What about social status - are you assimilated to one of the casts or are you considered a different 'kind' altogether? Is such a thing as inter-marriage between a Hindu and an Orthodox Christian possible?
I always wondered what things like "I am the Truth, the Way and the Life" would sound like in Sanskrit, but I guess your Church used Syriac as the traditional language of the liturgy. Sanskrit wasn't anybody's spoken language, so I assume it didn't stand much of a chance in penetrating your liturgy otherwise than via Malayalam. Does your Church use other vernacular languages, perhaps outside of Kerala? Tamil maybe or Telugu?
After taking an entire year of the history of the sub-continent, primarily focusing on how the past shaped the India of however long ago that was when I didn't go to that class, I feel entirely competent to answer your question.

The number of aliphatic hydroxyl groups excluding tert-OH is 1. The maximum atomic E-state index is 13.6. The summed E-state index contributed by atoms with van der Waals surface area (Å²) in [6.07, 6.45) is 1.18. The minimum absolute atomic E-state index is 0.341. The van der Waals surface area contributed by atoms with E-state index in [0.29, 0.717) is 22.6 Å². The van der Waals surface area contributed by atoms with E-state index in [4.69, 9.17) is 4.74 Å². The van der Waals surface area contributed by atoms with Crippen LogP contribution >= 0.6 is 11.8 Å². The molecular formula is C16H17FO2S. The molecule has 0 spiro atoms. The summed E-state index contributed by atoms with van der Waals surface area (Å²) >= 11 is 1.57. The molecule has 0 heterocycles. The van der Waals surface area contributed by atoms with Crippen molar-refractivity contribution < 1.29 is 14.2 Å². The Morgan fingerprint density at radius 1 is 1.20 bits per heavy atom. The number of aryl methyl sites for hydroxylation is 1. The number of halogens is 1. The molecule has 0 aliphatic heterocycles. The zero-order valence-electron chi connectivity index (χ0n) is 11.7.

Indians don't necessarily like to cast off their caste.
With liberal notions of quotas throughout the Indian public sector to set aside place in government along with the bureaucracy and seats in universities, some Indians retain their "untouchable" (Dalit) status to take advantage of this fact.
They've even had a Dalit as a head of state, IIRC.
OK, in theory, jumping to Islam, Buddhism (which according to their Westerns lovers was founded in part to remove such social injustices), whatever would take you out of the caste system, but like most cultural norms throughout any society, it isn't that easy and patterns of caste can been seen historically throughout Christian, Muslim, Buddhist, whatever communities.
As to a marriage between a Hindu and an Orthodox? I would imagine that is up to the Priest. (I know how it is technically dealt with, but I've seen some G-A weddings that would make [insert celebutard-couple-of-month's] wedding look conservative.)
Probably not helpful. It was a waste of a year I suppose.